In retrospect, some analysts provided some new perspective on Japan’s Lost Decade, saying that despite a decade of economic recession, there were no serious social problems. In addition, Japan’s economic environment experienced steady changes since then, and Japanese companies also readjusted during this period and regained their technological leadership position as they have continued to advance their technology. So the situation is quite different from that of China.

“If you insist there is a similarity, on the surface, the bursting of the real estate bubble happened in both countries. But in terms of the actual problems, there is no comparison at all,” Mr. Xie said.

This is because there was no social unrest or political instability in Japan, nor was there any problem with the social structure. On the other hand, if housing prices in China continue to decline, coupled with soaring unemployment and shrinking incomes, the rule of the Chinese Communist Party (CCP) and the stability of society will be seriously threatened, and the consequences will be much more severe than those in Japan, Mr. Xie said.

Economic Data Points to Depression

In June, China’s exports fell by 12.4 percent year-on-year, the biggest drop since February 2020. Total imports declined by 6.8 percent year-on-year, a decrease of 2.3 percentage points from the previous month. The performance of both exports and imports was below market expectations.

On July 10, China’s National Bureau of Statistics released CPI data for all Chinese provinces in June. Among them, the CPI in 17 provinces decreased year-on-year.

In addition, the Producer Price Index (PPI) fell by 5.4 percent in June, a 0.8 percentage point higher than the decline in May. This marks the sixth consecutive month of expanding declines and the lowest level since January 2016, according to official data.

On July 15, the sales prices of residential properties in 70 large- and medium-sized cities in China were released as scheduled. The chief statistician of the National Bureau of Statistics interpreted the sales data, saying that the overall sales prices of residential properties in June were down from the previous month, and the performance of the real estate market in June still fell below expectations.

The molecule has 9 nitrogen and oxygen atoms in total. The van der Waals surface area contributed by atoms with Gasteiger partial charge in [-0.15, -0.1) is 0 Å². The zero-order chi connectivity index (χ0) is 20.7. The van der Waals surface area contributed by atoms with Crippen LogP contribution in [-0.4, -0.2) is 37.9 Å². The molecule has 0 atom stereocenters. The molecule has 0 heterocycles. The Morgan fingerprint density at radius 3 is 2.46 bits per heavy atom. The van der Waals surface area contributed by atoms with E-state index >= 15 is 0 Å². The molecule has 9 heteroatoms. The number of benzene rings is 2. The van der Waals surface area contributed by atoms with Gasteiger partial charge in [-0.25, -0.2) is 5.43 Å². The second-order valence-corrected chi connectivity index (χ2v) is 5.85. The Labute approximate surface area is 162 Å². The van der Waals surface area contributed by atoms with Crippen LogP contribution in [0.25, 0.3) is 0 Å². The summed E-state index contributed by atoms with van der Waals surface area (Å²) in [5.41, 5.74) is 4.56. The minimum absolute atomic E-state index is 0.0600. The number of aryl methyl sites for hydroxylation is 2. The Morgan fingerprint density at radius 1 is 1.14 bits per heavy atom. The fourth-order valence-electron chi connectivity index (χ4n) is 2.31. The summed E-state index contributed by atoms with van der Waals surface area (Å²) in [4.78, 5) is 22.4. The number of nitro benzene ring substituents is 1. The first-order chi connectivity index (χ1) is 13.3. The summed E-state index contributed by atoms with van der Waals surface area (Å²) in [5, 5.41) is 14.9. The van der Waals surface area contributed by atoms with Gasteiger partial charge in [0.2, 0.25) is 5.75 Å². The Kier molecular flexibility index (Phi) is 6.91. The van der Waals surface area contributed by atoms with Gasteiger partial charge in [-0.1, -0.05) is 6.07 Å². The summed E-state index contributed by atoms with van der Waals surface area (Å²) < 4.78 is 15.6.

Chinese state media admitted that despite numerous real estate stimulus policies, the property market has cooled down since April, as a significant portion of home buyers who have a need to purchase a home still lack confidence in the market, holding a “wait-and-see” attitude.

A number of A-share listed property companies have been forced to be delisted in the past three months, because their share prices were below one yuan ($0.14) for 20 consecutive trading days, while more than 15 property companies on the Hong Kong Stock Exchange are still suspended.

China’s high youth unemployment rate has also raised alarms. The statistics bureau reported that unemployment among workers aged 16–24 hit a record 21.3 percent in June. However, Zhang Dandan, a scholar at Beijing University, said that if the around 16 million individuals—those who choose not to work and live off their parents—are all counted as unemployed, the actual youth unemployment rate in March was as high as 46.5 percent.

Even from the economic data released by the Chinese regime itself, the current economic situation in China is similar to that at the beginning of Japan’s “Lost Decade.” Given the CCP’s long history of falsifying all kinds of statistics to cover up problems, the real state of China’s economy is likely to be much worse.

Kane Zhang contributed to this report.

From The Epoch Times